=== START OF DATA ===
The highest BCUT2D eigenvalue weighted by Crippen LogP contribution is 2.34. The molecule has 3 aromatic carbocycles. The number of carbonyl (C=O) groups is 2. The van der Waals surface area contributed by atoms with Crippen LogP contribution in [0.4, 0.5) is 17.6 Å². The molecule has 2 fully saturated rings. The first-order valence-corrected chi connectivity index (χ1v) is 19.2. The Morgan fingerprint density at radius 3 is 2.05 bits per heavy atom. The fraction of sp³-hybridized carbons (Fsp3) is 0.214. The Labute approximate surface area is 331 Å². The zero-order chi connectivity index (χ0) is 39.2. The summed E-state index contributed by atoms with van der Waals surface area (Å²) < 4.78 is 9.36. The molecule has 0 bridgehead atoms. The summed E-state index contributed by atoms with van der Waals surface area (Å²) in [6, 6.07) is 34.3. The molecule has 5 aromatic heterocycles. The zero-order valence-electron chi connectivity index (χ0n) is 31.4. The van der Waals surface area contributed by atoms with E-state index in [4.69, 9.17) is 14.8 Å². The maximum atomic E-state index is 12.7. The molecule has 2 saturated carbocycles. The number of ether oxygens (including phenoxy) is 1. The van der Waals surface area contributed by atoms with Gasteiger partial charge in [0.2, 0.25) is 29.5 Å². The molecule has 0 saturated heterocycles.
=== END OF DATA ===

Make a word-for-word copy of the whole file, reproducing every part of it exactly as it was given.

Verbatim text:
The highest BCUT2D eigenvalue weighted by Crippen LogP contribution is 2.34. The molecule has 3 aromatic carbocycles. The number of carbonyl (C=O) groups is 2. The van der Waals surface area contributed by atoms with Crippen LogP contribution in [0.4, 0.5) is 17.6 Å². The molecule has 2 fully saturated rings. The first-order valence-corrected chi connectivity index (χ1v) is 19.2. The Morgan fingerprint density at radius 3 is 2.05 bits per heavy atom. The fraction of sp³-hybridized carbons (Fsp3) is 0.214. The Labute approximate surface area is 331 Å². The zero-order chi connectivity index (χ0) is 39.2. The summed E-state index contributed by atoms with van der Waals surface area (Å²) < 4.78 is 9.36. The molecule has 0 bridgehead atoms. The summed E-state index contributed by atoms with van der Waals surface area (Å²) in [6, 6.07) is 34.3. The molecule has 5 aromatic heterocycles. The zero-order valence-electron chi connectivity index (χ0n) is 31.4. The van der Waals surface area contributed by atoms with E-state index in [4.69, 9.17) is 14.8 Å². The maximum atomic E-state index is 12.7. The molecule has 2 saturated carbocycles. The number of ether oxygens (including phenoxy) is 1. The van der Waals surface area contributed by atoms with Gasteiger partial charge in [0.2, 0.25) is 29.5 Å². The molecule has 0 saturated heterocycles.